When Clever Yoga Scam Meets Clever Yoga Teacher.

Via on Aug 24, 2012

Just Because I am a yoga teacher doesn’t mean I’m dumb.

I receive many e-mails from John Smith and his family, and also Mary Sue and her daughter as well as Bob Parker and his tribe in Saskatoon—all want to study yoga with me. They want two weeks of privates and twice a day. They also want in-depth sessions on diet, philosophy and theory. They are very interested.

Me too (press delete).

First, I have yet to have a student dump all of these requests on me especially in the beginning. That comes later as they get to know me and start making requests for telepathic sessions (true). Most people approach the subject by saying, “I feel tight,” or “I am overweight” or “I have injuries.” As well, many people (leaving aside celebrities) cannot afford the private class fee and taking classes twice a day is out of most people’s timetable.

Now, the problem is we are not always on our toes. But it is also not because we are stupid, greedy or half asleep. Deep down it has to do with being hungry for attention, new opportunities or help.

When Chogyam Trungpa Rinpoche came to America he was astounded that everyone had so much information but lacked so much wisdom (Training the Mind and Cultivating Loving Kindness). He also said everyone was so hungry for spiritual ‘anything’ that they were naive and gullible.

Here is a scam that was not obvious and noteworthy given the efforts made:

About a year ago I had an editor call me to ask if I would like to advertise in his magazine. He provided the rates, the kind of magazine it was and really pushed how much I would make a good fit. Being a small business owner I decided to negotiate with him instead. I suggested he run an interview first and in the fall I would advertise. He thought it over and agreed.

That afternoon I spent a few hours putting together paragraphs about myself, the school, yoga and the programs and classes offered. I remember thinking it was a bit strange that I was writing this, but I justified the time spent with “free advertising.”

Things looked really legitimate including me resending the photographs by having another person contact me about the resolution being too low.

The months passed and I forgot about the whole thing. Then one morning I received a phone call from a very concerned yoga teacher in Ontario. She asked me if I had published an advertisement in a magazine. I recognized the name of it and told her, “yes.”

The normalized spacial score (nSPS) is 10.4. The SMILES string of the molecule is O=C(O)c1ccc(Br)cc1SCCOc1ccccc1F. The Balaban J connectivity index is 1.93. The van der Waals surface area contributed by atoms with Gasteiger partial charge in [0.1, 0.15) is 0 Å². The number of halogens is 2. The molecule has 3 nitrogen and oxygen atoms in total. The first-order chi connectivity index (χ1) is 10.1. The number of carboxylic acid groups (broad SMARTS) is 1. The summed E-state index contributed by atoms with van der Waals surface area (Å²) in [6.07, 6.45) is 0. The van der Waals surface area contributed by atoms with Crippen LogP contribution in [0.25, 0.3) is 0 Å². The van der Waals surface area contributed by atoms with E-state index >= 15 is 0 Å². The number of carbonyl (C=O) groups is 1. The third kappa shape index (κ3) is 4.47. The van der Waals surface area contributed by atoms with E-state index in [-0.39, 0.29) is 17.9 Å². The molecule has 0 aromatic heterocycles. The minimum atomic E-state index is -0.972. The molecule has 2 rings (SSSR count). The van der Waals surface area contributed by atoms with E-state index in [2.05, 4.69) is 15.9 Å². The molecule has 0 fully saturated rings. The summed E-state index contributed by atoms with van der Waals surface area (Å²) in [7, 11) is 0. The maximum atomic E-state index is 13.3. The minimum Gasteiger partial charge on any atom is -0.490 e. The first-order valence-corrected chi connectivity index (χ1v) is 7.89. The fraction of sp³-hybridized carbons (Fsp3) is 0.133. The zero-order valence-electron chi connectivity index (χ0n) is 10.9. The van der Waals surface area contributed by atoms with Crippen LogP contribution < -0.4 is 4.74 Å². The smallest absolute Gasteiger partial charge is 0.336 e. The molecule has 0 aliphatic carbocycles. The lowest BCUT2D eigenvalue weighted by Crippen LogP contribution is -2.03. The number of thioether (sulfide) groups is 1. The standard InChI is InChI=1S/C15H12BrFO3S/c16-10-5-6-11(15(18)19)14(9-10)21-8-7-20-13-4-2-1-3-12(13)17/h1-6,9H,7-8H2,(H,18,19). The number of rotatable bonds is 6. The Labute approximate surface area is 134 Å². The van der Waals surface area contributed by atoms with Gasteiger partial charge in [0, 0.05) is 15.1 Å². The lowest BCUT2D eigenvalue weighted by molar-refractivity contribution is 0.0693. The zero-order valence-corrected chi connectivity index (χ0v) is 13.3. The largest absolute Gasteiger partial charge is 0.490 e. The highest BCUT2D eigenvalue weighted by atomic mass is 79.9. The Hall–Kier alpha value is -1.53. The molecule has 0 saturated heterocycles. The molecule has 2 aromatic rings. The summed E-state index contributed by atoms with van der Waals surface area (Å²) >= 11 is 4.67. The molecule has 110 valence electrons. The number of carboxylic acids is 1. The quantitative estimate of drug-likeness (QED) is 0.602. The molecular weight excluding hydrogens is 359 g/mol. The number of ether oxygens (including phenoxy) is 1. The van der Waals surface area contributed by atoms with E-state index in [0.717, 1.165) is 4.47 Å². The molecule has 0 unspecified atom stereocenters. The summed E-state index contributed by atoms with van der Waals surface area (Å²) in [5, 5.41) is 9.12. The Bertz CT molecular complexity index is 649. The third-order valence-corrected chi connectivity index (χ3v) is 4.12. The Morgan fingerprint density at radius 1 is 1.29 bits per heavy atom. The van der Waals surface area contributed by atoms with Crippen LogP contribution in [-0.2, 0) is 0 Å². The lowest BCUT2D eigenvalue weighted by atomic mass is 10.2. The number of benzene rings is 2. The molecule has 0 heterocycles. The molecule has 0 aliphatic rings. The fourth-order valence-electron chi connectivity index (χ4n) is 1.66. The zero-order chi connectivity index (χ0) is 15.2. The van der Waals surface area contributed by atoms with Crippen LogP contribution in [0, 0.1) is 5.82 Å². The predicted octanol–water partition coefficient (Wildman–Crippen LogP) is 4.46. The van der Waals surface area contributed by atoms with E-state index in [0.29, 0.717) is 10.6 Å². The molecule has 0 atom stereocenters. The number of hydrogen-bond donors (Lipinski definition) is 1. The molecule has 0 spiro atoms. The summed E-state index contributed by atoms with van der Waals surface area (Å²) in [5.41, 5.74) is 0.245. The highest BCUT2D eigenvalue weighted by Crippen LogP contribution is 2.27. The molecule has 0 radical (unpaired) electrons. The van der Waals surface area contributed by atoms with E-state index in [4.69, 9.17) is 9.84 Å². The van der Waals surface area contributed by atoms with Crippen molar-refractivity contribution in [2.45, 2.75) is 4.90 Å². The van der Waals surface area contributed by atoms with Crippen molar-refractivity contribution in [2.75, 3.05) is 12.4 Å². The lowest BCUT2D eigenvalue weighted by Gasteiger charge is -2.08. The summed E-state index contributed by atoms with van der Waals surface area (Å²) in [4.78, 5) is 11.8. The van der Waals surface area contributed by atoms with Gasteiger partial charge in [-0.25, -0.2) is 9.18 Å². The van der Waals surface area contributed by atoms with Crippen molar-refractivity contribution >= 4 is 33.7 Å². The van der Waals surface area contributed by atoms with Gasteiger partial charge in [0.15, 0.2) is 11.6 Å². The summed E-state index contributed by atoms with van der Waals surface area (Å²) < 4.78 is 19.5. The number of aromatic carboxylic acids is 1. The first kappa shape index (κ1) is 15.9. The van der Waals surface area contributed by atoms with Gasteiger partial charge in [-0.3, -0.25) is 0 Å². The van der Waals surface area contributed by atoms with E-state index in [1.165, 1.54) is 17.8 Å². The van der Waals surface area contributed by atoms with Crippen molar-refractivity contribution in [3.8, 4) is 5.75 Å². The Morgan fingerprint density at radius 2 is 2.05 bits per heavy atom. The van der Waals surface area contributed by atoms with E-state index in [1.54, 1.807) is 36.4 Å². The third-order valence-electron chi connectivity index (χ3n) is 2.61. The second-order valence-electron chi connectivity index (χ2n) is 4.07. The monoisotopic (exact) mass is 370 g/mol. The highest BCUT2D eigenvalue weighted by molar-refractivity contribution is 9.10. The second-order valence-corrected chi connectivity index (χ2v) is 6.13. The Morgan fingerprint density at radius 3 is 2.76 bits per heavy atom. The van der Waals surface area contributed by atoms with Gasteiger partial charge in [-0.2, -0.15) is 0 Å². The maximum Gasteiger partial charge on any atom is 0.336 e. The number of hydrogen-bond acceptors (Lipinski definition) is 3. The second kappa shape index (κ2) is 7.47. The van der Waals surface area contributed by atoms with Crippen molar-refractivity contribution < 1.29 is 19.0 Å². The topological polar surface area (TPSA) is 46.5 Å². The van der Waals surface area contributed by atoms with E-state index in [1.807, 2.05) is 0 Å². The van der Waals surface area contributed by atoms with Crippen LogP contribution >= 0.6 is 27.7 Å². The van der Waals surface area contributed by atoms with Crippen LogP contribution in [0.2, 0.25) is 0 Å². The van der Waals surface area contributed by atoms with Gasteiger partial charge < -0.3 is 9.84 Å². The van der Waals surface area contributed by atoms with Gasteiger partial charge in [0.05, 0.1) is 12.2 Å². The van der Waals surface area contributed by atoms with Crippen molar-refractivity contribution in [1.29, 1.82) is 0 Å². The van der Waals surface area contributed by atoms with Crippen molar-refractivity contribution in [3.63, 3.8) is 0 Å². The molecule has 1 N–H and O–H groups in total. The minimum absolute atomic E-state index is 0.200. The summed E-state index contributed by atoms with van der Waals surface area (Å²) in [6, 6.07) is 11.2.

She asked me, “How much did you pay?”

I replied, “I didn’t.”

What happened is that she had received a call from the same guy I spoke to. This time, however, she had a copy of the magazine in question and was using my ad to get her to advertise. She told me another studio had already been scammed and was hoping to recover their $900.00 loss! They had paid but received no ad. A mass e-mail was immediately sent to every yoga teacher, school and studio to make them aware of the scam.

A few days later the magazine appeared at my door. And sure enough, there was the article, me and the photographs. Looking at the work involved it was a pretty good scam and not one that was obvious.

Of course, are they ever?

PS: The gods were with me that day…as it could have been me out $900.00—no problem….



Editor: Brianna Bemel


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About Heather Morton

Before yoga, Heather's life aspirations were very different than the path she ultimately took. After starting what looked like a promising modelling career, Heather Morton left Canada to live and work in South Korea. This was a pivotal shift in her life's map where she began teaching not only English but yoga. And by the way, she had no idea what she was doing! Today, she is a dedicated teacher and student of yoga having made 17 trips to India in 17 years to study Yoga under her teachers. Her passion for learning includes staying in ashrams and returning to university to obtain a Masters of Education. Combining her love for yoga and children she conducted a 2-year ethnographic thesis on Yoga for children in the Indian educational system. Meanwhile back in Toronto, Canada, she founded and directed her own yoga school for 15 years. The Yoga Way (TYW) was a niche school in that it was the only one not to be a 'drop-in' centre. Heather also produced podcasts, manuals, videos, a teacher training text and DVDS and CDS. Freedom of the Body DVD is one of the first instructional practice videos on back bending yoga. Heather has been featured in The Globe & Mail, Toronto Life magazine and other media sources like YogaLife, HelloYoga and MindBodyGreen. More recently, Heather jumped over the pond and into family life. She resides in Germany near the Swiss border where she is a mum of a beautiful boy. Find her on facebook.


3 Responses to “When Clever Yoga Scam Meets Clever Yoga Teacher.”

  1. Hido says:

    Very interesting…amazing the length people will go to fool others…..suck the others as they say.

  2. […] When Clever Yoga Scam Meets Clever Yoga Teacher. […]

  3. gdr23 says:

    I am glad you did not lose money and feel bad for those who did. The number of phising scams I get is amazing. I hope that new teachers, who I think may be the most vulnerable, don't fall for them. And I hope that incidents like this don't close off our hearts to those who need yoga in their lives.

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